Dixie name brings greater controversy to district

Grace Bouton

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Dixie School District, located in northern San Rafael, has been mired in new controversies over an issue that originated in the late 1990s. Due to the racist connotations that many community members claim the name of the district has, residents are proposing a name change for the district.

Elizabeth Brekhus, a Redwood parent, is the local lawyer representing Marie Glickman, a board member for the district. According to Brekhus, while many people support the change, others feel the location of the school reduces the connotation of the name.

“There are some people who are attached to the name maybe because they went to Dixie School District or they think it doesn’t have the same impact because we’re in California and not in the South,” Brekhus said.

Glickman, a parent in the Dixie district in addition to her place on the board, is one resident who strongly supports the name change.

“I think we should change the name of the of the school district because the school district was named after the Confederacy during the Civil War and Dixie is also the national anthem of the Confederacy. I want my kids to know that and I think we can have a school district name that is much more inclusive,” Glickman said. The Dixie school board president, Brad Honsberg, agreed that the community is divided over the issue.

“Many residents have spoken out about its connotation with the Antebellum South, while other people have voiced how they want to keep the history of the name and shared their opinions at board meetings. However, the final decision is the board’s,” Honsberg said.

According to Honsberg, due to many differing opinions within the community, the board is considering an advisory vote regarding the controversy. It would be held similarly to an actual election, but the results would only serve as a reference for the board, not a final decision on the issue.

Made up of Mary E. Silveira Elementary,Vallecito Elementary, Dixie Elementary, and Miller Creek Middle School, Dixie School District is surrounded by the debate of its name

However, accusations of violations of the Brown Act, according to Brekhus, has lead to greater controversy in the already divided issue of the name change. The Brown Act requires all public business to be discussed in public to ensure transparency. Glickman was the trustee who brought this concern to the attention of the district and public. In this case, the act requires all board meetings that do not include employment evaluations to be held in public. The recent letter of concern submitted by Glickman’s legal counsel states that board members violated the act when discussing the controversy over the name of “Dixie” in a private setting.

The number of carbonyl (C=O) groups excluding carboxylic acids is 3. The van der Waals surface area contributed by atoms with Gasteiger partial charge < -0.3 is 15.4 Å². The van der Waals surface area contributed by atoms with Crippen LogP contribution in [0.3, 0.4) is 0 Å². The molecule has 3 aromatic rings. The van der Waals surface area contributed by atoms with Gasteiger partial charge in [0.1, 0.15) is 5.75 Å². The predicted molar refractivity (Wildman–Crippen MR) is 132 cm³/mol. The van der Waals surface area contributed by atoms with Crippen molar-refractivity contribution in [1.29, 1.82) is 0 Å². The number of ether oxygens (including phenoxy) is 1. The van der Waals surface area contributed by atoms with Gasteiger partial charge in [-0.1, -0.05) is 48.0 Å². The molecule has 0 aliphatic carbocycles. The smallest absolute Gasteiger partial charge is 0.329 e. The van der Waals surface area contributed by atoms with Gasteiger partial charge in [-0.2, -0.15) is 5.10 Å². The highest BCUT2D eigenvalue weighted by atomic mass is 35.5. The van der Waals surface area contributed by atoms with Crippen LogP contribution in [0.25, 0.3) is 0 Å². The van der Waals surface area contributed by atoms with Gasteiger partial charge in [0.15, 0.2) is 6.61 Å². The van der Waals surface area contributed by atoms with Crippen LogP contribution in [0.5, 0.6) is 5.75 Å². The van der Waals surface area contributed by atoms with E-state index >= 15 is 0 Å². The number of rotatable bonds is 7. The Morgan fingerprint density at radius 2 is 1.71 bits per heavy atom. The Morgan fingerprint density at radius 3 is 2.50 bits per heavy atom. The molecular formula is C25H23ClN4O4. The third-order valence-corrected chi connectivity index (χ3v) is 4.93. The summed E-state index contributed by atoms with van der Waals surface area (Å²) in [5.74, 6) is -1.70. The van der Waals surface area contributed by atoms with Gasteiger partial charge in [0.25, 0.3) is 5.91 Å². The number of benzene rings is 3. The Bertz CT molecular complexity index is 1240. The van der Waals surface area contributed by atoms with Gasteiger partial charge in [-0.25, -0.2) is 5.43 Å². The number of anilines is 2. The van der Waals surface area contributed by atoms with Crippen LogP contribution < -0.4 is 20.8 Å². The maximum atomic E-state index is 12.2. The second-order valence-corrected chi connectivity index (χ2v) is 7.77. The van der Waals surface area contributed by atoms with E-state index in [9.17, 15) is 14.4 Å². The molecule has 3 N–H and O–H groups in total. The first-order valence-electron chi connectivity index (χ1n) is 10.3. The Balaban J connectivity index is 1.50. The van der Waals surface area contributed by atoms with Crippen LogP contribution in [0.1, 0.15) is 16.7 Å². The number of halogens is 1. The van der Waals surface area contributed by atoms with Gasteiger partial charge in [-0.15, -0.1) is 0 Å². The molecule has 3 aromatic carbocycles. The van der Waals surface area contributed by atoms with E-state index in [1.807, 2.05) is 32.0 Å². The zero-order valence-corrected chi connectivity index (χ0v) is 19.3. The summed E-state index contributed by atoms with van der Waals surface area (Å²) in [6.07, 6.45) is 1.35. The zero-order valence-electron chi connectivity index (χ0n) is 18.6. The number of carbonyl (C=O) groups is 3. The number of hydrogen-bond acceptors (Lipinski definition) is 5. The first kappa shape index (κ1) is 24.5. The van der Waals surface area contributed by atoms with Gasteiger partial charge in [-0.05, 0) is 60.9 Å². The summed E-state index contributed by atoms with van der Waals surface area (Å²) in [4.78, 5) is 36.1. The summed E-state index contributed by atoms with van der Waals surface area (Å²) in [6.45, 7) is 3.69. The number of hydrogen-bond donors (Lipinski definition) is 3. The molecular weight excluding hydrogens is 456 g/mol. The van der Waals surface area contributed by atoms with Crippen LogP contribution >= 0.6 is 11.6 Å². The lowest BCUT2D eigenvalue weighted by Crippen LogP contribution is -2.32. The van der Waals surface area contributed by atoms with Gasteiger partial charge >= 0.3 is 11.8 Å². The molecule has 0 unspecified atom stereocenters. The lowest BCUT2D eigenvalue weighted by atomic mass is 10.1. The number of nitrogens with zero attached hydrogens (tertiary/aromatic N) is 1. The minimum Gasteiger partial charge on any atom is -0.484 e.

The name change has been previously discussed in a closed meeting that was scheduled to cover the performance of the superintendent. However, Glickman believes that the Board of Trustees for the district started instead discussing the name change in a way that had no connection to the superintendent, according to the letter of concern.

According to Brekhus,The resolution created at the meeting in question proposed the advisory vote about the name change. However, because of the possible Brown Act violation, if a letter is submitted by a community member, everything that resulted from the violation at the closed meeting would be void, including the advisory vote.

The district and board are approaching this accusation seriously, according to Honsberg’s letter in response to the complaint.

“I am releasing your correspondence and this response to the public in the interest of transparency. The board will continue to process your concerns, and we will provide you with a more detailed response to address the concern you raise,” Honsberg said.

On Dec. 15 there will be a board meeting where residents can come and sign petitions for specific new names for the district. All petitions with at least 15 signatures of registered voters will then be submitted to the board on Jan. 15 and the board will then vote on whether to change the name and if so what name they will replace Dixie with, according to Glickman.

 

About the Writer
Grace Bouton, Author

Grace Bouton is a Junior and is on the soccer team and has a french bulldog named Simon.

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